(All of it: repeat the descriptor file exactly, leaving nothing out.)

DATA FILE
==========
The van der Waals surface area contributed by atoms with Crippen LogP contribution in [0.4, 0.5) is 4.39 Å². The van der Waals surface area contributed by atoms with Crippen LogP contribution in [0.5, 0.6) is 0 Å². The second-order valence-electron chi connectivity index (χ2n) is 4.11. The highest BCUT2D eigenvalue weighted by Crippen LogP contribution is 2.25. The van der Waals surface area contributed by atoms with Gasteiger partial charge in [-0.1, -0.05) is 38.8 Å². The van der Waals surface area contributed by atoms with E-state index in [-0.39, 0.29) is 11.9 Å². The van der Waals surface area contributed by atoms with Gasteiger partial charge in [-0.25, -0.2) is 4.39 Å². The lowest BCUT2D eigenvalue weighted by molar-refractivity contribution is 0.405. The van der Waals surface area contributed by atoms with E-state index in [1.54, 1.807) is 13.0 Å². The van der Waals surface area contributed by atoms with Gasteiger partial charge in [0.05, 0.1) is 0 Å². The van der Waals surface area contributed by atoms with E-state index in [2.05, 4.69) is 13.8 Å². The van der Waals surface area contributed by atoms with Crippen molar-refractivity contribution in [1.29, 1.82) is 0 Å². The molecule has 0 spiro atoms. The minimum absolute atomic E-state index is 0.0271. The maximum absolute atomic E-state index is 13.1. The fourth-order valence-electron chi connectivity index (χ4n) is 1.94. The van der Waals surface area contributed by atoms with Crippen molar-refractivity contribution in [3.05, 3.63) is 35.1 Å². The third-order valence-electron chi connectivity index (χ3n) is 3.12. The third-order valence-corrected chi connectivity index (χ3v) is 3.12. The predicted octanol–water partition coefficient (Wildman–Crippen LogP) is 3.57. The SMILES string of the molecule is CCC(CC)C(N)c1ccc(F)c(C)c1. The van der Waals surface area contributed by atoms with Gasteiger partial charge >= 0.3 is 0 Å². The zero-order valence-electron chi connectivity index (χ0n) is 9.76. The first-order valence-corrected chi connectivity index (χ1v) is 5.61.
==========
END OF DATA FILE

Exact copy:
The van der Waals surface area contributed by atoms with Crippen LogP contribution in [0.4, 0.5) is 4.39 Å². The van der Waals surface area contributed by atoms with Crippen LogP contribution in [0.5, 0.6) is 0 Å². The second-order valence-electron chi connectivity index (χ2n) is 4.11. The highest BCUT2D eigenvalue weighted by Crippen LogP contribution is 2.25. The van der Waals surface area contributed by atoms with Gasteiger partial charge in [-0.1, -0.05) is 38.8 Å². The van der Waals surface area contributed by atoms with E-state index in [-0.39, 0.29) is 11.9 Å². The van der Waals surface area contributed by atoms with Gasteiger partial charge in [-0.25, -0.2) is 4.39 Å². The lowest BCUT2D eigenvalue weighted by molar-refractivity contribution is 0.405. The van der Waals surface area contributed by atoms with E-state index in [1.54, 1.807) is 13.0 Å². The van der Waals surface area contributed by atoms with Gasteiger partial charge in [0.05, 0.1) is 0 Å². The van der Waals surface area contributed by atoms with E-state index in [2.05, 4.69) is 13.8 Å². The van der Waals surface area contributed by atoms with Crippen molar-refractivity contribution in [1.29, 1.82) is 0 Å². The molecule has 0 spiro atoms. The minimum absolute atomic E-state index is 0.0271. The maximum absolute atomic E-state index is 13.1. The fourth-order valence-electron chi connectivity index (χ4n) is 1.94. The van der Waals surface area contributed by atoms with Crippen molar-refractivity contribution in [3.05, 3.63) is 35.1 Å². The third-order valence-electron chi connectivity index (χ3n) is 3.12. The third-order valence-corrected chi connectivity index (χ3v) is 3.12. The predicted octanol–water partition coefficient (Wildman–Crippen LogP) is 3.57. The SMILES string of the molecule is CCC(CC)C(N)c1ccc(F)c(C)c1. The van der Waals surface area contributed by atoms with Gasteiger partial charge >= 0.3 is 0 Å². The zero-order valence-electron chi connectivity index (χ0n) is 9.76. The first-order valence-corrected chi connectivity index (χ1v) is 5.61.